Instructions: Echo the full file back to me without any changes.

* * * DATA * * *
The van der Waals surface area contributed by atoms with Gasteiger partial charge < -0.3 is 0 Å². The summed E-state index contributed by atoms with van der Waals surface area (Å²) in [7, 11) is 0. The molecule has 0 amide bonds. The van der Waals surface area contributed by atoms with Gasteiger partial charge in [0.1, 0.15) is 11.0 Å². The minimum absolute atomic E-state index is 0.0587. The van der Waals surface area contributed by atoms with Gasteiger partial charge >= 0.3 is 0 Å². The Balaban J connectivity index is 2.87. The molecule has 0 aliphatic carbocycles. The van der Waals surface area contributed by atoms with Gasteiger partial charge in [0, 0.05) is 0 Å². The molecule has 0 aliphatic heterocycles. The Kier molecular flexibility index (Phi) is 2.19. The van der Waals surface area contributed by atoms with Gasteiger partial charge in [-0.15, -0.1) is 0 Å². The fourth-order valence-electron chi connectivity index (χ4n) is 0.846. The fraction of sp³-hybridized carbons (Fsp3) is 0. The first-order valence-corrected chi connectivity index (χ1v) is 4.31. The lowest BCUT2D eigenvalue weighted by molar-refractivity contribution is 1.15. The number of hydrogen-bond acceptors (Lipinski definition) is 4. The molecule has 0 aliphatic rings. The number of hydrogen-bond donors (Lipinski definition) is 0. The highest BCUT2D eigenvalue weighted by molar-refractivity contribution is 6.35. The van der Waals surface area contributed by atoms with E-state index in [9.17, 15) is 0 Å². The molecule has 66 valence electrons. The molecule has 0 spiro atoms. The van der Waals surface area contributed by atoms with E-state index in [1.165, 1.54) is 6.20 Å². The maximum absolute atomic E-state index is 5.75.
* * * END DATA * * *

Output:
The van der Waals surface area contributed by atoms with Gasteiger partial charge < -0.3 is 0 Å². The summed E-state index contributed by atoms with van der Waals surface area (Å²) in [7, 11) is 0. The molecule has 0 amide bonds. The van der Waals surface area contributed by atoms with Gasteiger partial charge in [0.1, 0.15) is 11.0 Å². The minimum absolute atomic E-state index is 0.0587. The van der Waals surface area contributed by atoms with Gasteiger partial charge >= 0.3 is 0 Å². The Balaban J connectivity index is 2.87. The molecule has 0 aliphatic carbocycles. The van der Waals surface area contributed by atoms with Gasteiger partial charge in [0, 0.05) is 0 Å². The molecule has 0 aliphatic heterocycles. The Kier molecular flexibility index (Phi) is 2.19. The van der Waals surface area contributed by atoms with Gasteiger partial charge in [-0.15, -0.1) is 0 Å². The fourth-order valence-electron chi connectivity index (χ4n) is 0.846. The fraction of sp³-hybridized carbons (Fsp3) is 0. The first-order valence-corrected chi connectivity index (χ1v) is 4.31. The lowest BCUT2D eigenvalue weighted by molar-refractivity contribution is 1.15. The number of hydrogen-bond acceptors (Lipinski definition) is 4. The molecule has 0 aliphatic rings. The number of hydrogen-bond donors (Lipinski definition) is 0. The highest BCUT2D eigenvalue weighted by molar-refractivity contribution is 6.35. The van der Waals surface area contributed by atoms with E-state index in [9.17, 15) is 0 Å². The molecule has 66 valence electrons. The molecule has 0 spiro atoms. The van der Waals surface area contributed by atoms with E-state index in [1.165, 1.54) is 6.20 Å². The maximum absolute atomic E-state index is 5.75.